Daichi Kamada and Hidemasa Morita added their names to the scoresheet and Khash-Erdene Tuya put into his own net before half-time in the one-sided affair, which was played behind closed doors in Japan due to quarantine restrictions in Mongolia.

Osako's second goal arrived 10 minutes into the second half and substitute Sho Inagaki hit the designated away side's seventh with 68 minutes on the clock.

Kyogo Furuhashi and Junya Ito then added two more apiece, with the latter also setting up three of his side's goals.

The final three goals arrived in added time, with Inagaki completing the drubbing against a side ranked 190th in the world following a quickfire double from Takuma Asano and Osako.

 

The British and Irish Lions' tour of South Africa is set to go ahead as planned later this year after proposals to stage matches elsewhere were rejected.

Due to continued complications surrounding the coronavirus crisis, questions were raised over whether the Lions would be able to travel to South Africa for the eight-match trip.

But rather than host matches in the UK and Ireland, or take up Australia's offer to play games Down Under, it has been decided to press ahead with the original itinerary

The Lions and SA Rugby released a joint statement on Tuesday to confirm an agreement is in place over the staging of the tour, which begins on July 3 and continues into early August.

"After reviewing information relating to the various contingency scenarios being considered, I can confirm that the board's intended position is for the Tour to go ahead as scheduled in South Africa in 2021," said Lions chairman Jason Leonard.

"We acknowledge that there is a significant amount of work still to be undertaken to deliver a robust Covid-19 countermeasure plan to ensure a successful, safe and uninterrupted Tour. SA Rugby will have our full support to help implement this plan."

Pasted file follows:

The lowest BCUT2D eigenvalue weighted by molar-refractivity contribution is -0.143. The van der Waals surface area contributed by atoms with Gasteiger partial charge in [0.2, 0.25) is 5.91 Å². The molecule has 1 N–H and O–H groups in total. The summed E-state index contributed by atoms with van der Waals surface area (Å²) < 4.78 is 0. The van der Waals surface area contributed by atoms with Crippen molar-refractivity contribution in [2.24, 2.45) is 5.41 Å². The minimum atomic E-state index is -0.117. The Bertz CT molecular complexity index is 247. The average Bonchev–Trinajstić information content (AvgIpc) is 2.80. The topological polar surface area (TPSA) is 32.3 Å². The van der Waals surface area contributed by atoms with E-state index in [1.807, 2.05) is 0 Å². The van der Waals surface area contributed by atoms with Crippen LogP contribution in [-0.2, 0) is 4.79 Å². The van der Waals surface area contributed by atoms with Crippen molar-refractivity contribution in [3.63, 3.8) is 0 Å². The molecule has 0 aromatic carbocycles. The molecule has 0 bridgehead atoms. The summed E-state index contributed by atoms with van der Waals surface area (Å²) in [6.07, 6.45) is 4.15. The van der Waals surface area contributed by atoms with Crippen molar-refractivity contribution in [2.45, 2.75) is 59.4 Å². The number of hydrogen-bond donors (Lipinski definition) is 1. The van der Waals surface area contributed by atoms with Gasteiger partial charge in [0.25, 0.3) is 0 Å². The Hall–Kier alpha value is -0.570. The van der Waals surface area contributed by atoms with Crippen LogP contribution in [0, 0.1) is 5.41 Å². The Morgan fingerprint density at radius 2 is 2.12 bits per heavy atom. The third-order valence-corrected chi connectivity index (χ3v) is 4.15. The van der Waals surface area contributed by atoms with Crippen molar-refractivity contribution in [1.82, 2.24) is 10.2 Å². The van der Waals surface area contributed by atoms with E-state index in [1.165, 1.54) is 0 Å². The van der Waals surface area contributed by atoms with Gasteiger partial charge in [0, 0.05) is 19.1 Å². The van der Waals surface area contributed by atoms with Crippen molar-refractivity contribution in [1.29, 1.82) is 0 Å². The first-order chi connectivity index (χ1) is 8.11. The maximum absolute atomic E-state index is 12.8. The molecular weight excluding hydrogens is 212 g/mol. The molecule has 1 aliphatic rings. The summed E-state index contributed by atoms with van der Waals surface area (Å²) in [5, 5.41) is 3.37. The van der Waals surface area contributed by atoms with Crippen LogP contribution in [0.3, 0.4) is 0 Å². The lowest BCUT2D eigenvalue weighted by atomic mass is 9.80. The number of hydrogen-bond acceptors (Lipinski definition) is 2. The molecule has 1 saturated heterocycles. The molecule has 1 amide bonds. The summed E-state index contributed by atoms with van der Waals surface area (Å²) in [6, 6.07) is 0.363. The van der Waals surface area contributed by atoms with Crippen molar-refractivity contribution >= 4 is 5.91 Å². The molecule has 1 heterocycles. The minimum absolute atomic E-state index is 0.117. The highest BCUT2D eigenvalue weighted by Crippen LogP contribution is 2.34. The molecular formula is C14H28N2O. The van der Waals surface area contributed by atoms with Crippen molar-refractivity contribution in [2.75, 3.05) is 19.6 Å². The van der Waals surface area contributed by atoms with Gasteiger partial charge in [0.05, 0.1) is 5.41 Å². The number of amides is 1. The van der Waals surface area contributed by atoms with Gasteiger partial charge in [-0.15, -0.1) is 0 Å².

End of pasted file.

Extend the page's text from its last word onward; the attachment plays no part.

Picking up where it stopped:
However, the original plan for the Lions to play five warm-up matches against provincial teams, an invitational side and second-string South Africa A before the three-Test series with the Springboks could still change.

"We appreciate the Lions' faith and share their desire to see a safe and successful tour,” said SA Rugby president Mark Alexander in the same statement. 

"We have been in regular contact with our government to make that a reality against the backdrop of the pandemic and its predicted progression over the coming months.

"There are serious financial implications for SA Rugby, should the event take place without any supporters in attendance, and we cannot ignore that in our considerations. 

"But we are determined that the eventual outcome will deliver the best occasion and experience for players, supporters and our commercial partners."

Speaking earlier on Tuesday, RFU chief executive Bill Sweeney acknowledged the preferred contingency plan of staging the tour in the UK had become increasingly unviable.

"It was always the preferred option to go to South Africa," he said. "We had to develop a whole range of different scenarios given the potential outcomes and one of those was a UK series.

"It's quite controversial as it's not the spirit of the Lions, but as fall-back option, we thought it was a strong one. If they can't host it, the agreement's off and we've probably run out of time to host it in the UK, so you play in 2025."

Lions coach Warren Gatland is due to announce a squad for the tour at the start of May, with the first warm-up match to be played on home soil on Murrayfield against Japan on June 26.